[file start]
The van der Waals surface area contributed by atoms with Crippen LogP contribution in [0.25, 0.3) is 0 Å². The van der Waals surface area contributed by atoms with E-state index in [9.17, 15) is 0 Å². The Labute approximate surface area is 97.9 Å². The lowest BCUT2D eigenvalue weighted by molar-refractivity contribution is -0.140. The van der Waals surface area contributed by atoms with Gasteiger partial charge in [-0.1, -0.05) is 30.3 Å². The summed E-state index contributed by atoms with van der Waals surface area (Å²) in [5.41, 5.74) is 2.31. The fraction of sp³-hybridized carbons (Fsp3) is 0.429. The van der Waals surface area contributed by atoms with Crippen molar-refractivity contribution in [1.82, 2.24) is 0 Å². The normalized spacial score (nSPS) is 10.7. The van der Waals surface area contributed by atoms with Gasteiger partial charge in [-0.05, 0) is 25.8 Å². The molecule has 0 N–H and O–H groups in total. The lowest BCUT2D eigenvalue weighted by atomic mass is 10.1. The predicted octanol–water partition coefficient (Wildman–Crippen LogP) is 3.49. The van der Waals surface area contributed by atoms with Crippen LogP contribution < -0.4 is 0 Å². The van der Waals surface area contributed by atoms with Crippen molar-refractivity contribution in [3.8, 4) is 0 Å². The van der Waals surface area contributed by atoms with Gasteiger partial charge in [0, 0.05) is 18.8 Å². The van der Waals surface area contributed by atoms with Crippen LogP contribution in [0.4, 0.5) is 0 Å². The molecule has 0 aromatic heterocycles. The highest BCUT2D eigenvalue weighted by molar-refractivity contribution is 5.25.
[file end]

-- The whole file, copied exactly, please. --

The van der Waals surface area contributed by atoms with Crippen LogP contribution in [0.25, 0.3) is 0 Å². The van der Waals surface area contributed by atoms with E-state index in [9.17, 15) is 0 Å². The Labute approximate surface area is 97.9 Å². The lowest BCUT2D eigenvalue weighted by molar-refractivity contribution is -0.140. The van der Waals surface area contributed by atoms with Gasteiger partial charge in [-0.1, -0.05) is 30.3 Å². The summed E-state index contributed by atoms with van der Waals surface area (Å²) in [5.41, 5.74) is 2.31. The fraction of sp³-hybridized carbons (Fsp3) is 0.429. The van der Waals surface area contributed by atoms with Crippen molar-refractivity contribution in [1.82, 2.24) is 0 Å². The normalized spacial score (nSPS) is 10.7. The van der Waals surface area contributed by atoms with Gasteiger partial charge in [-0.05, 0) is 25.8 Å². The molecule has 0 N–H and O–H groups in total. The lowest BCUT2D eigenvalue weighted by atomic mass is 10.1. The predicted octanol–water partition coefficient (Wildman–Crippen LogP) is 3.49. The van der Waals surface area contributed by atoms with Crippen LogP contribution < -0.4 is 0 Å². The van der Waals surface area contributed by atoms with Crippen molar-refractivity contribution in [3.8, 4) is 0 Å². The van der Waals surface area contributed by atoms with Gasteiger partial charge in [0, 0.05) is 18.8 Å². The van der Waals surface area contributed by atoms with Crippen LogP contribution in [0.4, 0.5) is 0 Å². The molecule has 0 aromatic heterocycles. The highest BCUT2D eigenvalue weighted by molar-refractivity contribution is 5.25.